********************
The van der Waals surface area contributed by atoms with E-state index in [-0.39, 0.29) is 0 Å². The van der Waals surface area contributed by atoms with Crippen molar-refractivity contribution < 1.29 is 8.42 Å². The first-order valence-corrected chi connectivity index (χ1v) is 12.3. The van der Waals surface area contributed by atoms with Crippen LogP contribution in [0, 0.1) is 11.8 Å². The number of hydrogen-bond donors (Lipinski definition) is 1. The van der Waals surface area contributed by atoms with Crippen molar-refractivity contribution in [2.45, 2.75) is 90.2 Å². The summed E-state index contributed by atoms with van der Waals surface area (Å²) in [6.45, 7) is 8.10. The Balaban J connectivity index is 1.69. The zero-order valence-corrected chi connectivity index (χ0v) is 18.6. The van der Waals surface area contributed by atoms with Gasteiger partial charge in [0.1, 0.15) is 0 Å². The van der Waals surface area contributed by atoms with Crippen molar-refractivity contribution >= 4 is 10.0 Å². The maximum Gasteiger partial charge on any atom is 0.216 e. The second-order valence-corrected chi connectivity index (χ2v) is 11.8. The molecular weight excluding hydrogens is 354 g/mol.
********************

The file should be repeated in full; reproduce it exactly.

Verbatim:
The van der Waals surface area contributed by atoms with E-state index in [-0.39, 0.29) is 0 Å². The van der Waals surface area contributed by atoms with Crippen molar-refractivity contribution < 1.29 is 8.42 Å². The first-order valence-corrected chi connectivity index (χ1v) is 12.3. The van der Waals surface area contributed by atoms with Crippen LogP contribution in [0, 0.1) is 11.8 Å². The number of hydrogen-bond donors (Lipinski definition) is 1. The van der Waals surface area contributed by atoms with Crippen molar-refractivity contribution in [2.45, 2.75) is 90.2 Å². The summed E-state index contributed by atoms with van der Waals surface area (Å²) in [6.45, 7) is 8.10. The Balaban J connectivity index is 1.69. The zero-order valence-corrected chi connectivity index (χ0v) is 18.6. The van der Waals surface area contributed by atoms with Gasteiger partial charge in [0.1, 0.15) is 0 Å². The van der Waals surface area contributed by atoms with Crippen molar-refractivity contribution >= 4 is 10.0 Å². The maximum Gasteiger partial charge on any atom is 0.216 e. The second-order valence-corrected chi connectivity index (χ2v) is 11.8. The molecular weight excluding hydrogens is 354 g/mol.